Columbus statue in Chicago’s Grant Park
Published October 9, 2017
Last year Chicago celebrated Indigenous People’s Day in tandem with Columbus Day. This year the State of Illinois designated Indigenous People’s Day on the last Monday in September through House Bill 0132. In response, the American Indian Center of Chicago issued the following statement, “The American Indian Center was surprised to learn of this new bill and are disappointed that it passed. Indigenous people were not consulted during the crafting and passing of this bill. We believe that all peoples deserve respect, public comment and consultation in regards to holidays that affect us as a community. We view this as an insult and a threat to current progress made towards recognition of Indigenous Peoples Day on the Second Monday of October and a flagrant act of disrespect toward our community”.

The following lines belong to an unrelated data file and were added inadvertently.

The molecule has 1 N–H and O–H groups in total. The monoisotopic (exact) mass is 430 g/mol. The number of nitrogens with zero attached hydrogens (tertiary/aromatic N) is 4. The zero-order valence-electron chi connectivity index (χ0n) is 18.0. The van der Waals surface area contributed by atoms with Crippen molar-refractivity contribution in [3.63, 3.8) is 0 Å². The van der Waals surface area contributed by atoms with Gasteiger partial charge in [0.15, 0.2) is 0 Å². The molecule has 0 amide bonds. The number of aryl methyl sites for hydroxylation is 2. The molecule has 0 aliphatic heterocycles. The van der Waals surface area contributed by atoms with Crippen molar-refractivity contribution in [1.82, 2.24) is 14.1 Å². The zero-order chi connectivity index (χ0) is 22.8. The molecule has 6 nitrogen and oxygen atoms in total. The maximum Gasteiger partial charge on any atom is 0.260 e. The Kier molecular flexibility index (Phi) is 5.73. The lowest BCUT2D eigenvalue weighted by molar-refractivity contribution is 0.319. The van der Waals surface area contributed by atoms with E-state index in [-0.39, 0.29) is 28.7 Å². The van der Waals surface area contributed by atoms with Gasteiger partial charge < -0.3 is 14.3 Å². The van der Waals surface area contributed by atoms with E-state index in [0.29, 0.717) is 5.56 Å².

Columbus Day celebrates a man who by his very own words describes his views on the Indigenous peoples of his time. In The Diario of Christopher Columbus (October 11-15, 1492), he states, “They do not bear arms, and do not know them, for I showed them a sword, they took it by the edge and cut themselves out of ignorance. They have no iron. Their spears are made of cane… They would make fine servants…. With fifty men we could subjugate them all and make them do whatever we want.”
Society needs to take a look at who they are glorifying and truly understand all of the implications of what that action means. We need to honor every life that suffered at the hands of Christopher Columbus by recognizing their contributions and memorializing their lives.
Replacing Columbus Day with Indigenous Peoples Day is not about culture. It’s about celebrating human rights.
Melyssa Navis is the board secretary of the American Indian Center of Chicago.